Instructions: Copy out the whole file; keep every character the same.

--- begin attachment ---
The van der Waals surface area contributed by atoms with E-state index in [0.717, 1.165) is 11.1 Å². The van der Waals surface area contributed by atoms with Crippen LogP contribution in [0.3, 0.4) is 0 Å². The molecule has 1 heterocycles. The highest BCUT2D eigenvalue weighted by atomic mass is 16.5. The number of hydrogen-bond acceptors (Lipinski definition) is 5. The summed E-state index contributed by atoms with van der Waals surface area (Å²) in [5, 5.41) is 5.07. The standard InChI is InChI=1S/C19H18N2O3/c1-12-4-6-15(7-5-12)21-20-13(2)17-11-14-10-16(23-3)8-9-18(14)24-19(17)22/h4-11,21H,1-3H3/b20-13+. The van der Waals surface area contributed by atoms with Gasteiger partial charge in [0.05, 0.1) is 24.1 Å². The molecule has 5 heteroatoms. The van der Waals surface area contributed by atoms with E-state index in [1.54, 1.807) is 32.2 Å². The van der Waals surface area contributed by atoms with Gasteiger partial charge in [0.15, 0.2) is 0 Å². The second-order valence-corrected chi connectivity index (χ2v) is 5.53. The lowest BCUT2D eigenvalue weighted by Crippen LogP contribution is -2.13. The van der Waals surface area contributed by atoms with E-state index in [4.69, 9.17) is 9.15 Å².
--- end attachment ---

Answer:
The van der Waals surface area contributed by atoms with E-state index in [0.717, 1.165) is 11.1 Å². The van der Waals surface area contributed by atoms with Crippen LogP contribution in [0.3, 0.4) is 0 Å². The molecule has 1 heterocycles. The highest BCUT2D eigenvalue weighted by atomic mass is 16.5. The number of hydrogen-bond acceptors (Lipinski definition) is 5. The summed E-state index contributed by atoms with van der Waals surface area (Å²) in [5, 5.41) is 5.07. The standard InChI is InChI=1S/C19H18N2O3/c1-12-4-6-15(7-5-12)21-20-13(2)17-11-14-10-16(23-3)8-9-18(14)24-19(17)22/h4-11,21H,1-3H3/b20-13+. The van der Waals surface area contributed by atoms with Gasteiger partial charge in [0.05, 0.1) is 24.1 Å². The molecule has 5 heteroatoms. The van der Waals surface area contributed by atoms with E-state index in [1.54, 1.807) is 32.2 Å². The van der Waals surface area contributed by atoms with Gasteiger partial charge in [0.15, 0.2) is 0 Å². The second-order valence-corrected chi connectivity index (χ2v) is 5.53. The lowest BCUT2D eigenvalue weighted by Crippen LogP contribution is -2.13. The van der Waals surface area contributed by atoms with E-state index in [4.69, 9.17) is 9.15 Å².